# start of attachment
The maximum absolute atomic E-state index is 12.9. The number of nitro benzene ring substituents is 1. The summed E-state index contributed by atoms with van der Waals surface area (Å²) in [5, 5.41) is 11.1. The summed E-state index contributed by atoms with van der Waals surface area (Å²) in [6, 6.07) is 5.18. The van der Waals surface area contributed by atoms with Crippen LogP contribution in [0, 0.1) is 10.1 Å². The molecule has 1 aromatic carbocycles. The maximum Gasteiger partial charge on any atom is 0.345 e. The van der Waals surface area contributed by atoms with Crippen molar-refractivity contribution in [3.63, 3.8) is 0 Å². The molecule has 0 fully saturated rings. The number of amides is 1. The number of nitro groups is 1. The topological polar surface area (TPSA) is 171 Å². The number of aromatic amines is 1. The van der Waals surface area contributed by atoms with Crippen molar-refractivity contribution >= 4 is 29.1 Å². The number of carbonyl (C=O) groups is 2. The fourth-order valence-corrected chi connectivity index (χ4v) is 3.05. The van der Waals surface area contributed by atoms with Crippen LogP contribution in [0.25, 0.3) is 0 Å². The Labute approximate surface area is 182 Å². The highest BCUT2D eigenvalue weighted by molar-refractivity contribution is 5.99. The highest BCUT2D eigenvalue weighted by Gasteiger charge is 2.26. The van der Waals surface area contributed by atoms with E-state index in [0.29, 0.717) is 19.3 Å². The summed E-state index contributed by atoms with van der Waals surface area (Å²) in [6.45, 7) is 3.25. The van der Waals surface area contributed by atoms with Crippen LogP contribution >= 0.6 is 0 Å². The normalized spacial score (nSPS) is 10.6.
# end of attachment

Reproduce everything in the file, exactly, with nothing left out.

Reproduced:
The maximum absolute atomic E-state index is 12.9. The number of nitro benzene ring substituents is 1. The summed E-state index contributed by atoms with van der Waals surface area (Å²) in [5, 5.41) is 11.1. The summed E-state index contributed by atoms with van der Waals surface area (Å²) in [6, 6.07) is 5.18. The van der Waals surface area contributed by atoms with Crippen LogP contribution in [0, 0.1) is 10.1 Å². The molecule has 1 aromatic carbocycles. The maximum Gasteiger partial charge on any atom is 0.345 e. The van der Waals surface area contributed by atoms with Crippen molar-refractivity contribution in [3.63, 3.8) is 0 Å². The molecule has 0 fully saturated rings. The number of amides is 1. The number of nitro groups is 1. The topological polar surface area (TPSA) is 171 Å². The number of aromatic amines is 1. The van der Waals surface area contributed by atoms with Crippen molar-refractivity contribution >= 4 is 29.1 Å². The number of carbonyl (C=O) groups is 2. The fourth-order valence-corrected chi connectivity index (χ4v) is 3.05. The van der Waals surface area contributed by atoms with Crippen LogP contribution in [0.25, 0.3) is 0 Å². The Labute approximate surface area is 182 Å². The highest BCUT2D eigenvalue weighted by molar-refractivity contribution is 5.99. The highest BCUT2D eigenvalue weighted by Gasteiger charge is 2.26. The van der Waals surface area contributed by atoms with E-state index in [0.29, 0.717) is 19.3 Å². The summed E-state index contributed by atoms with van der Waals surface area (Å²) in [6.45, 7) is 3.25. The van der Waals surface area contributed by atoms with Crippen LogP contribution >= 0.6 is 0 Å². The normalized spacial score (nSPS) is 10.6.